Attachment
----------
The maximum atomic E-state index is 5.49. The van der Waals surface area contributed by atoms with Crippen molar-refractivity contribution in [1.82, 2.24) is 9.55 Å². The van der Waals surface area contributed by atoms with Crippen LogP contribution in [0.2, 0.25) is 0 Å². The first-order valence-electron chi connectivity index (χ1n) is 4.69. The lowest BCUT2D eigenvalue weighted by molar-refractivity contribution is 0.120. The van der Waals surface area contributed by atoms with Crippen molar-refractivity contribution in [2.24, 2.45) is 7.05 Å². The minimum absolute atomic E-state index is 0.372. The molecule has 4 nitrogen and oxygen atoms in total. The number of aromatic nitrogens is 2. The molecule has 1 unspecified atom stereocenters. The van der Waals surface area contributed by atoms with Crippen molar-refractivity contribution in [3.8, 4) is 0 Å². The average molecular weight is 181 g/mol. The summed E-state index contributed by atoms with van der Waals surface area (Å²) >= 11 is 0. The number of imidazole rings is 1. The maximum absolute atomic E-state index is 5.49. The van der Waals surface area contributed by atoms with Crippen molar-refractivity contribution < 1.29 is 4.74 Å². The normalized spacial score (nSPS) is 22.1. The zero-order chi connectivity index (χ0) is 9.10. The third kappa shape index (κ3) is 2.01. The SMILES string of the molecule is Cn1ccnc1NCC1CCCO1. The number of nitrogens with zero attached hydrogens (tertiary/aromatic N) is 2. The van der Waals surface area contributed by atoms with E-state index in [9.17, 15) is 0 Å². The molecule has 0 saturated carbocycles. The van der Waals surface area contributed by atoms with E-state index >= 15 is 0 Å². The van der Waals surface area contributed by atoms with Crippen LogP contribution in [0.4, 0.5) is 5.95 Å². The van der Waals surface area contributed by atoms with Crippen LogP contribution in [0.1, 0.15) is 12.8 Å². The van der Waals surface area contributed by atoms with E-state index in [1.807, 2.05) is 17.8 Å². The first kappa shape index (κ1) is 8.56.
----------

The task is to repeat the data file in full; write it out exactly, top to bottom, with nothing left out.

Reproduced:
The maximum atomic E-state index is 5.49. The van der Waals surface area contributed by atoms with Crippen molar-refractivity contribution in [1.82, 2.24) is 9.55 Å². The van der Waals surface area contributed by atoms with Crippen LogP contribution in [0.2, 0.25) is 0 Å². The first-order valence-electron chi connectivity index (χ1n) is 4.69. The lowest BCUT2D eigenvalue weighted by molar-refractivity contribution is 0.120. The van der Waals surface area contributed by atoms with Crippen molar-refractivity contribution in [2.24, 2.45) is 7.05 Å². The minimum absolute atomic E-state index is 0.372. The molecule has 4 nitrogen and oxygen atoms in total. The number of aromatic nitrogens is 2. The molecule has 1 unspecified atom stereocenters. The van der Waals surface area contributed by atoms with Crippen molar-refractivity contribution in [3.8, 4) is 0 Å². The average molecular weight is 181 g/mol. The summed E-state index contributed by atoms with van der Waals surface area (Å²) >= 11 is 0. The number of imidazole rings is 1. The maximum absolute atomic E-state index is 5.49. The van der Waals surface area contributed by atoms with Crippen molar-refractivity contribution < 1.29 is 4.74 Å². The normalized spacial score (nSPS) is 22.1. The zero-order chi connectivity index (χ0) is 9.10. The third kappa shape index (κ3) is 2.01. The SMILES string of the molecule is Cn1ccnc1NCC1CCCO1. The number of nitrogens with zero attached hydrogens (tertiary/aromatic N) is 2. The van der Waals surface area contributed by atoms with E-state index in [9.17, 15) is 0 Å². The molecule has 0 saturated carbocycles. The van der Waals surface area contributed by atoms with E-state index >= 15 is 0 Å². The van der Waals surface area contributed by atoms with Crippen LogP contribution in [0.4, 0.5) is 5.95 Å². The van der Waals surface area contributed by atoms with Crippen LogP contribution in [0.1, 0.15) is 12.8 Å². The van der Waals surface area contributed by atoms with E-state index in [1.807, 2.05) is 17.8 Å². The first kappa shape index (κ1) is 8.56.